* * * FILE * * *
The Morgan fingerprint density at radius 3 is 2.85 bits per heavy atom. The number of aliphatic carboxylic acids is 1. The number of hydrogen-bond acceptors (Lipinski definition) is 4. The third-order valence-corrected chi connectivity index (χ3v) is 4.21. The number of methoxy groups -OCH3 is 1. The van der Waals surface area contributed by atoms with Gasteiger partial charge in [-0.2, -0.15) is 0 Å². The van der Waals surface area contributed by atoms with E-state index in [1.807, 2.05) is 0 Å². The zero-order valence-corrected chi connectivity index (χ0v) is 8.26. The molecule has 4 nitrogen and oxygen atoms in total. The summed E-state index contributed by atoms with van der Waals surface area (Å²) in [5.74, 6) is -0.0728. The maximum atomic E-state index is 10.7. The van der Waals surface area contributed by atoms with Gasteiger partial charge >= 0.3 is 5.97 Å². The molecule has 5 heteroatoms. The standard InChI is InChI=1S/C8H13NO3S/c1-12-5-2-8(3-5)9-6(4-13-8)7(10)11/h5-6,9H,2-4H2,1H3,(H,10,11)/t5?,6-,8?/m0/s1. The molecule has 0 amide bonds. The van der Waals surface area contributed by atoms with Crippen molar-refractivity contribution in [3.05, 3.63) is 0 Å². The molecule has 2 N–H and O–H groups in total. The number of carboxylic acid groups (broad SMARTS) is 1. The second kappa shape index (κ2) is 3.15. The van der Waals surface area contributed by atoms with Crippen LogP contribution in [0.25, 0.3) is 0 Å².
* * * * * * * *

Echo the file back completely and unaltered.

The Morgan fingerprint density at radius 3 is 2.85 bits per heavy atom. The number of aliphatic carboxylic acids is 1. The number of hydrogen-bond acceptors (Lipinski definition) is 4. The third-order valence-corrected chi connectivity index (χ3v) is 4.21. The number of methoxy groups -OCH3 is 1. The van der Waals surface area contributed by atoms with Gasteiger partial charge in [-0.2, -0.15) is 0 Å². The van der Waals surface area contributed by atoms with E-state index in [1.807, 2.05) is 0 Å². The zero-order valence-corrected chi connectivity index (χ0v) is 8.26. The molecule has 4 nitrogen and oxygen atoms in total. The summed E-state index contributed by atoms with van der Waals surface area (Å²) in [5.74, 6) is -0.0728. The maximum atomic E-state index is 10.7. The van der Waals surface area contributed by atoms with Gasteiger partial charge >= 0.3 is 5.97 Å². The molecule has 5 heteroatoms. The standard InChI is InChI=1S/C8H13NO3S/c1-12-5-2-8(3-5)9-6(4-13-8)7(10)11/h5-6,9H,2-4H2,1H3,(H,10,11)/t5?,6-,8?/m0/s1. The molecule has 0 amide bonds. The van der Waals surface area contributed by atoms with Crippen molar-refractivity contribution in [3.05, 3.63) is 0 Å². The molecule has 2 N–H and O–H groups in total. The number of carboxylic acid groups (broad SMARTS) is 1. The second kappa shape index (κ2) is 3.15. The van der Waals surface area contributed by atoms with Crippen LogP contribution in [0.25, 0.3) is 0 Å².